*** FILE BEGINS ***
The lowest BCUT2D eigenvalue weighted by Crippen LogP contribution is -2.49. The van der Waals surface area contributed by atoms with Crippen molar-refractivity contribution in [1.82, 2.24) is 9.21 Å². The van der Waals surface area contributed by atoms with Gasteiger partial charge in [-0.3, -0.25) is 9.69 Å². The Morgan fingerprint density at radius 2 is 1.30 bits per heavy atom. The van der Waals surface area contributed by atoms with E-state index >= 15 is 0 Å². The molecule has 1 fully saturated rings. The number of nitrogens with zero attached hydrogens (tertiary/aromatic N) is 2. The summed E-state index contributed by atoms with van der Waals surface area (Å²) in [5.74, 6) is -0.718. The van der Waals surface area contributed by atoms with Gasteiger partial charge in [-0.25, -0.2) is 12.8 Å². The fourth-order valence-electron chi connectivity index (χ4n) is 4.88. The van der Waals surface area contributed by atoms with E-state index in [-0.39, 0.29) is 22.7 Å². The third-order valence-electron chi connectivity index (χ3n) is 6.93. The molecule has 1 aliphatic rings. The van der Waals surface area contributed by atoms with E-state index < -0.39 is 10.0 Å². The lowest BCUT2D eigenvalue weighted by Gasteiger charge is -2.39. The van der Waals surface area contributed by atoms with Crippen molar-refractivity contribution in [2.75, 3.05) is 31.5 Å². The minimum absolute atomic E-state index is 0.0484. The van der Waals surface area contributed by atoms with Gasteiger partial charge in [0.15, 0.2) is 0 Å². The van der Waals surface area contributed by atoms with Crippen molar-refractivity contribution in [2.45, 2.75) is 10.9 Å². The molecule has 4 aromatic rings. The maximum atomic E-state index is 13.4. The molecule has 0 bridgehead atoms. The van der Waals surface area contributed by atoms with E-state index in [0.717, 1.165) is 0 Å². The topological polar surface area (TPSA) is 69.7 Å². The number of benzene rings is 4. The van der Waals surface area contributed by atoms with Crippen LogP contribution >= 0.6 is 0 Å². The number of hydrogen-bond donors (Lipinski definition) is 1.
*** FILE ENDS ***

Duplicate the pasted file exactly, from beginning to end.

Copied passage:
The lowest BCUT2D eigenvalue weighted by Crippen LogP contribution is -2.49. The van der Waals surface area contributed by atoms with Crippen molar-refractivity contribution in [1.82, 2.24) is 9.21 Å². The van der Waals surface area contributed by atoms with Gasteiger partial charge in [-0.3, -0.25) is 9.69 Å². The Morgan fingerprint density at radius 2 is 1.30 bits per heavy atom. The van der Waals surface area contributed by atoms with E-state index >= 15 is 0 Å². The molecule has 1 fully saturated rings. The number of nitrogens with zero attached hydrogens (tertiary/aromatic N) is 2. The summed E-state index contributed by atoms with van der Waals surface area (Å²) in [5.74, 6) is -0.718. The van der Waals surface area contributed by atoms with Gasteiger partial charge in [-0.25, -0.2) is 12.8 Å². The fourth-order valence-electron chi connectivity index (χ4n) is 4.88. The van der Waals surface area contributed by atoms with E-state index in [-0.39, 0.29) is 22.7 Å². The third-order valence-electron chi connectivity index (χ3n) is 6.93. The molecule has 1 aliphatic rings. The van der Waals surface area contributed by atoms with E-state index < -0.39 is 10.0 Å². The lowest BCUT2D eigenvalue weighted by Gasteiger charge is -2.39. The van der Waals surface area contributed by atoms with Crippen molar-refractivity contribution in [2.75, 3.05) is 31.5 Å². The minimum absolute atomic E-state index is 0.0484. The van der Waals surface area contributed by atoms with Gasteiger partial charge in [0.15, 0.2) is 0 Å². The van der Waals surface area contributed by atoms with Crippen molar-refractivity contribution in [2.45, 2.75) is 10.9 Å². The molecule has 4 aromatic rings. The maximum atomic E-state index is 13.4. The molecule has 0 bridgehead atoms. The van der Waals surface area contributed by atoms with E-state index in [0.717, 1.165) is 0 Å². The topological polar surface area (TPSA) is 69.7 Å². The number of benzene rings is 4. The van der Waals surface area contributed by atoms with Crippen LogP contribution >= 0.6 is 0 Å². The number of hydrogen-bond donors (Lipinski definition) is 1.